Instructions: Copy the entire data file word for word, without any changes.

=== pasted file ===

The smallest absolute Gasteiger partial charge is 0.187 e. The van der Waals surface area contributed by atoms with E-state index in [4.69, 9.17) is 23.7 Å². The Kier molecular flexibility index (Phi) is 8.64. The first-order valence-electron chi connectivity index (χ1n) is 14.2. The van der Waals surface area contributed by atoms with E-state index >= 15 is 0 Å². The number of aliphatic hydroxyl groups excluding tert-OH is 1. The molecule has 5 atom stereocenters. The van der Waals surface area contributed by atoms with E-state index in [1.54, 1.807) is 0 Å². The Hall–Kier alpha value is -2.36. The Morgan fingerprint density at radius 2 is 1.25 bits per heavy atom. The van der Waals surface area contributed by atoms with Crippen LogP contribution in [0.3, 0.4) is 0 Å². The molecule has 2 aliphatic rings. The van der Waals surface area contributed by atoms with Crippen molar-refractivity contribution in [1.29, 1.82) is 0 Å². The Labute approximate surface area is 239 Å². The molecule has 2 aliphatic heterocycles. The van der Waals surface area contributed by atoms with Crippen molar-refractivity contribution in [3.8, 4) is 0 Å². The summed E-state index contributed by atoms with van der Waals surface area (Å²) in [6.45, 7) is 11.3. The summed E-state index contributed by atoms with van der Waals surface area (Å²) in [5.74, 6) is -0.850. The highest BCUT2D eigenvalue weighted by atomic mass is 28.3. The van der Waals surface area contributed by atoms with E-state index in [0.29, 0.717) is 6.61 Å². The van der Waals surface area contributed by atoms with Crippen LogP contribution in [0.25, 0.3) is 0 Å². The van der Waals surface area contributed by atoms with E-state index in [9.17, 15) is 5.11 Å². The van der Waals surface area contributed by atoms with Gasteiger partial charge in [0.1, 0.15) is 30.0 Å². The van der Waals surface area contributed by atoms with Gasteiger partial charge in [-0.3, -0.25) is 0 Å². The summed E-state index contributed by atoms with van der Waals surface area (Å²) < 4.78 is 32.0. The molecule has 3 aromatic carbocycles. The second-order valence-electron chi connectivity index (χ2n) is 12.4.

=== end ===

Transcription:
The smallest absolute Gasteiger partial charge is 0.187 e. The van der Waals surface area contributed by atoms with E-state index in [4.69, 9.17) is 23.7 Å². The Kier molecular flexibility index (Phi) is 8.64. The first-order valence-electron chi connectivity index (χ1n) is 14.2. The van der Waals surface area contributed by atoms with E-state index >= 15 is 0 Å². The number of aliphatic hydroxyl groups excluding tert-OH is 1. The molecule has 5 atom stereocenters. The van der Waals surface area contributed by atoms with E-state index in [1.54, 1.807) is 0 Å². The Hall–Kier alpha value is -2.36. The Morgan fingerprint density at radius 2 is 1.25 bits per heavy atom. The van der Waals surface area contributed by atoms with Crippen LogP contribution in [0.3, 0.4) is 0 Å². The molecule has 2 aliphatic rings. The van der Waals surface area contributed by atoms with Crippen molar-refractivity contribution in [1.29, 1.82) is 0 Å². The Labute approximate surface area is 239 Å². The molecule has 2 aliphatic heterocycles. The van der Waals surface area contributed by atoms with Crippen molar-refractivity contribution in [3.8, 4) is 0 Å². The summed E-state index contributed by atoms with van der Waals surface area (Å²) in [6.45, 7) is 11.3. The summed E-state index contributed by atoms with van der Waals surface area (Å²) in [5.74, 6) is -0.850. The highest BCUT2D eigenvalue weighted by atomic mass is 28.3. The van der Waals surface area contributed by atoms with E-state index in [0.29, 0.717) is 6.61 Å². The van der Waals surface area contributed by atoms with Crippen LogP contribution in [0.25, 0.3) is 0 Å². The van der Waals surface area contributed by atoms with E-state index in [9.17, 15) is 5.11 Å². The van der Waals surface area contributed by atoms with Gasteiger partial charge in [0.1, 0.15) is 30.0 Å². The van der Waals surface area contributed by atoms with Gasteiger partial charge in [-0.3, -0.25) is 0 Å². The summed E-state index contributed by atoms with van der Waals surface area (Å²) < 4.78 is 32.0. The molecule has 3 aromatic carbocycles. The second-order valence-electron chi connectivity index (χ2n) is 12.4.